Within the past few years, classrooms all over the world have discovered that students had a wealth of “head knowledge” but no ability to apply it or to work within a team (the bedrock of most organizations around the world).  Also, a large portion of students never even complete the education process.  In the United States alone, only 69% of students who start high school finish four years later.  7200 students drop out of high school each day, totaling 1.3 million a year.

To respond to these shortcomings, many educators worked together to change the classroom model.  Instead of the class being a lecture, it became conversation, Q&A and practical application.  The students receive the information outside of the classroom then bring it to the gathering, along with any questions or comments they may have.  They’re placed in smaller groups to practice tackling ideas with other people.  The teacher moves from being the “keeper of knowledge” to the “applier of knowledge”, from lecturer to facilitator.  An interactive atmosphere builds both the students and the teacher, because through questions and comments everyone is challenged on the subject.  They experience different perspectives and discover new innovations in application.  Also, they learn how to communicate and operate as a team and how to lead.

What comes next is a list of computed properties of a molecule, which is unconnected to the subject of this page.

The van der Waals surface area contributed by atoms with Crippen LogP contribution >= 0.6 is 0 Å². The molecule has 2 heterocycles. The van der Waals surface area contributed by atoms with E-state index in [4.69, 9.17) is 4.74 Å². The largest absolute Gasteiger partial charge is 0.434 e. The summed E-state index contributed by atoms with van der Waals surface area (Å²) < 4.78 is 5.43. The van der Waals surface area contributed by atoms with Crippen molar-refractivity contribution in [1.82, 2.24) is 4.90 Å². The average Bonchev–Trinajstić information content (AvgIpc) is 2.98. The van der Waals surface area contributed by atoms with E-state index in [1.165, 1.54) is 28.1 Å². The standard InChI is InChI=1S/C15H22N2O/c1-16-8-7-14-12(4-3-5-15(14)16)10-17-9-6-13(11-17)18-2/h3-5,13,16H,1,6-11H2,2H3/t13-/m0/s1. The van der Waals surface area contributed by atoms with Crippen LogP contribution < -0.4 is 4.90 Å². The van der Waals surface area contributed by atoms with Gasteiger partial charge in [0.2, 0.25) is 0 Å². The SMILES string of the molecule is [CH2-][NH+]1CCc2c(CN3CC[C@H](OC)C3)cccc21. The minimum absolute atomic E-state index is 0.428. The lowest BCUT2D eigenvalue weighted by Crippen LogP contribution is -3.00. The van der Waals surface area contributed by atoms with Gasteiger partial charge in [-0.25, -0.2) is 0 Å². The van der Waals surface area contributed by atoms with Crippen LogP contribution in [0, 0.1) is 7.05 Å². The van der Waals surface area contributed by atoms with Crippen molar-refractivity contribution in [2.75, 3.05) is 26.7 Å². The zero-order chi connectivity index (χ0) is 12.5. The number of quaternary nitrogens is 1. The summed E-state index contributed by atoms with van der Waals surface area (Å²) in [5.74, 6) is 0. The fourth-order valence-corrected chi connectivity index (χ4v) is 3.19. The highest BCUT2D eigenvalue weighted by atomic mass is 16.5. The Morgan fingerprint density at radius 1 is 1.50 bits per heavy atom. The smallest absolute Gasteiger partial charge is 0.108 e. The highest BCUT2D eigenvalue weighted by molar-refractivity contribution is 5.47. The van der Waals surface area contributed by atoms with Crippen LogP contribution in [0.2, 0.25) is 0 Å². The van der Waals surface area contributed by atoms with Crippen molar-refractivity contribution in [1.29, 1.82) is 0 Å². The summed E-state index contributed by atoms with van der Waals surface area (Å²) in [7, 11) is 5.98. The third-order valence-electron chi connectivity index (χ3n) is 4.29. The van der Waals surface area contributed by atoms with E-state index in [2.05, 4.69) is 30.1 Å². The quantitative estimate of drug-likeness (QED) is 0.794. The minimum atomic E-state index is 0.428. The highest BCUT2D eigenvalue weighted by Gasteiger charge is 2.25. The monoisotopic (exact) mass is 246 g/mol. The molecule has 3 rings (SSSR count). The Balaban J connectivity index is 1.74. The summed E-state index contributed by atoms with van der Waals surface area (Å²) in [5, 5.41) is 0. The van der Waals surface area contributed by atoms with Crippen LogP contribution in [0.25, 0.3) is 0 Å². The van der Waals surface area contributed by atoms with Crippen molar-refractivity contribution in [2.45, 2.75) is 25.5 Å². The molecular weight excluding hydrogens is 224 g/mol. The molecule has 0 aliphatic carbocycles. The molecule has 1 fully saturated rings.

Clintondale High School near Detroit adopted the flip model with great success.  Before the flip 50% of freshmen failed English and 44% failed math.  They also had 736 discipline cases in one semester.  After the flip, 19% failed English and 13% failed math, and they had 249 discipline cases.

Flipped Classroom

Created by Knewton